Melrose Industries has turned up the heat in its bid to acquire fellow UK-listed firm GKN, appealing to the latter´s shareholders in a hostile approach.
Engineering group GKN, meanwhile, appeared to be limbering up for a concerted fight as it issued its own appeal for its investors to reject the deal. It follows the GKN board´s rejection of the offer last week.
Melrose, a turnaround specialist known for its focus on industrial companies, pointed out that GKN shareholders would now be getting an even better deal given the recent rise in the value of Melrose shares.
“Since our approach was announced, the Melrose share price has risen as the market digests the attractive opportunity our proposal represents. As a result, the implied premium has grown from approximately 24% to approximately 32% since our approach,” said Simon Peckham, chief executive of Melrose in a statement.
Melrose is offering 1.49 of its own shares per GKN share, valuing each GKN share at 430.1p. The offer values GKN´s equity at £7.4bn.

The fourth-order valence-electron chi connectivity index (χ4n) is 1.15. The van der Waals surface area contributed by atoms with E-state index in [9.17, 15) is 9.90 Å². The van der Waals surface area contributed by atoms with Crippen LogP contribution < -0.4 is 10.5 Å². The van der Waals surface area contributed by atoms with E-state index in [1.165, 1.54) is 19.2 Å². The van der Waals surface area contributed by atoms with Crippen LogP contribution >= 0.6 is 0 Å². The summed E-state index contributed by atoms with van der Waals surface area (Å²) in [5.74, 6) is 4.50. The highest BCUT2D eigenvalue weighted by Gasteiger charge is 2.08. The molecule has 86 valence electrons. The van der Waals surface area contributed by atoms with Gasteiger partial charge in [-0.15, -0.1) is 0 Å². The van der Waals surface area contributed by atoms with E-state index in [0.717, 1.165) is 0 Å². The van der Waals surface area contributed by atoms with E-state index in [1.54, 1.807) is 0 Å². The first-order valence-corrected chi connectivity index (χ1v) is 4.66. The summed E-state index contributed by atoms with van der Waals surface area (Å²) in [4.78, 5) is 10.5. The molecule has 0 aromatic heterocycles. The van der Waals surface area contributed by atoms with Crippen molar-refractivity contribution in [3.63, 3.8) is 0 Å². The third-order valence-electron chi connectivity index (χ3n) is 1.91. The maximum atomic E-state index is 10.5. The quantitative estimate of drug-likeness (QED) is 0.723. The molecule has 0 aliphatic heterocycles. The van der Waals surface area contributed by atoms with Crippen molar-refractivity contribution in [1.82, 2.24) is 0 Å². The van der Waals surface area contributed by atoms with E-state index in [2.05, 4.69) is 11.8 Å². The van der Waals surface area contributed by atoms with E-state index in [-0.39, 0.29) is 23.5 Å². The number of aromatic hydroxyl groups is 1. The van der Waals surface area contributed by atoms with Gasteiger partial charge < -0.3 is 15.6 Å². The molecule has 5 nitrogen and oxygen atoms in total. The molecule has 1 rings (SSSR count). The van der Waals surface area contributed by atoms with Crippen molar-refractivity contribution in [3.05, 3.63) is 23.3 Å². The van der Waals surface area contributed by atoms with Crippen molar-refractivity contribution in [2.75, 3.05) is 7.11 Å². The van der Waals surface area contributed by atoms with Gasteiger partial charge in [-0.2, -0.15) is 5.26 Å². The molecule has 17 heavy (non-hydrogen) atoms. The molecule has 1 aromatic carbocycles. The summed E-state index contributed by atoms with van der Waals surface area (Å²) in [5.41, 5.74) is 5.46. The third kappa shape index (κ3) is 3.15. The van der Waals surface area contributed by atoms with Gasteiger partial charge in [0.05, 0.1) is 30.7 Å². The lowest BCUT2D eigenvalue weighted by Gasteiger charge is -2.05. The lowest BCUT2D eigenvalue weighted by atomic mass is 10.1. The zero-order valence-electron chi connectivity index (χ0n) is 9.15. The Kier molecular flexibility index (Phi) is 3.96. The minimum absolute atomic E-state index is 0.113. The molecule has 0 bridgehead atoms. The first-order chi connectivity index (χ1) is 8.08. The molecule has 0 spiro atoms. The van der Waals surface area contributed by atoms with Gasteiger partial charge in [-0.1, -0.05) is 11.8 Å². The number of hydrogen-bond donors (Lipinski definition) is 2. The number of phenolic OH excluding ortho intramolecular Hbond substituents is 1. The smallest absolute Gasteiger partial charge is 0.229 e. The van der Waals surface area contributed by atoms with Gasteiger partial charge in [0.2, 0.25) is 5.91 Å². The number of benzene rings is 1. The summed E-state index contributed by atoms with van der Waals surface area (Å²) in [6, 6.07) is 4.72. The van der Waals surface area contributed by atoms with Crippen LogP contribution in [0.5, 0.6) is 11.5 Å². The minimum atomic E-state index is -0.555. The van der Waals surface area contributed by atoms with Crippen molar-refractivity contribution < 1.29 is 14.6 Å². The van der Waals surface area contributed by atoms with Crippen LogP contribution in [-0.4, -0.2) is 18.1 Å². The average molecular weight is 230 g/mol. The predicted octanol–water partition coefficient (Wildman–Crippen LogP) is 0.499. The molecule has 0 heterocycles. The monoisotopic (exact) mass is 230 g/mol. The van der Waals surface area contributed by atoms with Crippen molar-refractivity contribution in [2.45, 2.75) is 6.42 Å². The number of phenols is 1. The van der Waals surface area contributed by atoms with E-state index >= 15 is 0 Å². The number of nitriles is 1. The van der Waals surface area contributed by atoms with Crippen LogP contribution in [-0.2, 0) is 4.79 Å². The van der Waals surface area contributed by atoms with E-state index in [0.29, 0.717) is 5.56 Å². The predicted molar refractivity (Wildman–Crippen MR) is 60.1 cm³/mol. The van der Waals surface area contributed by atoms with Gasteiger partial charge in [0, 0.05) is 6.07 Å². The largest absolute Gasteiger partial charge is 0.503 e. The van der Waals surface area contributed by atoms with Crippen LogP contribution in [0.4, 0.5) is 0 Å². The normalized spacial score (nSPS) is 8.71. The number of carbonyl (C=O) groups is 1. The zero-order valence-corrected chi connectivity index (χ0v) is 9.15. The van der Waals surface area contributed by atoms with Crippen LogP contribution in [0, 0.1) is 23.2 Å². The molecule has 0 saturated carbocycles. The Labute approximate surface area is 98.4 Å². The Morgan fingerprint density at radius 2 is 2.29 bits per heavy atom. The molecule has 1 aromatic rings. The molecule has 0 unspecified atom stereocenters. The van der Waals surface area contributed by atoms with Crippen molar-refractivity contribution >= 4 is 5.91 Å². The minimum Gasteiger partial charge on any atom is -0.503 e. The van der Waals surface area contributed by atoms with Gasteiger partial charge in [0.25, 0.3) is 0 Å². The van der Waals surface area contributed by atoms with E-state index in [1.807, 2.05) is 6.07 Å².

As at 1125 GMT on Wednesday GKN´s shares were trading at 440.7p, down 0.3% on the session. Melrose was trading 230.5p, 1.6% lower on the day.
Melrose shares had risen around 7% since the takeover approach was announced last week, while GKN´s shares were about 33% higher.
Melrose insists it will also be able to deliver strong benefits should the approach be successful.
“The real value uplift will come from merging the interests of the two sets of shareholders and creating a business valued at approximately £11bn today, of which GKN holders will own the majority, including Nortek, our US business which is trading strongly. We are having discussions with shareholders about the potential for the merged business, which will be one of the largest companies in the UK,” said Melrose on Wednesday.
GKN defiantly retorted with its own statement on Wednesday as it focused its energies on trying to convince shareholders to reject the Melrose offer.
“We believe GKN’s current owners should retain all the benefits of the clear upside potential in GKN, rather than handing almost half of this upside to Melrose and its shareholders. We have already stated that the terms of Melrose’s offer fundamentally undervalue the Company and we are actively engaging with shareholders to explain how our transformation plan will provide value,” said GKN chief executive Anne Stevens in a statement.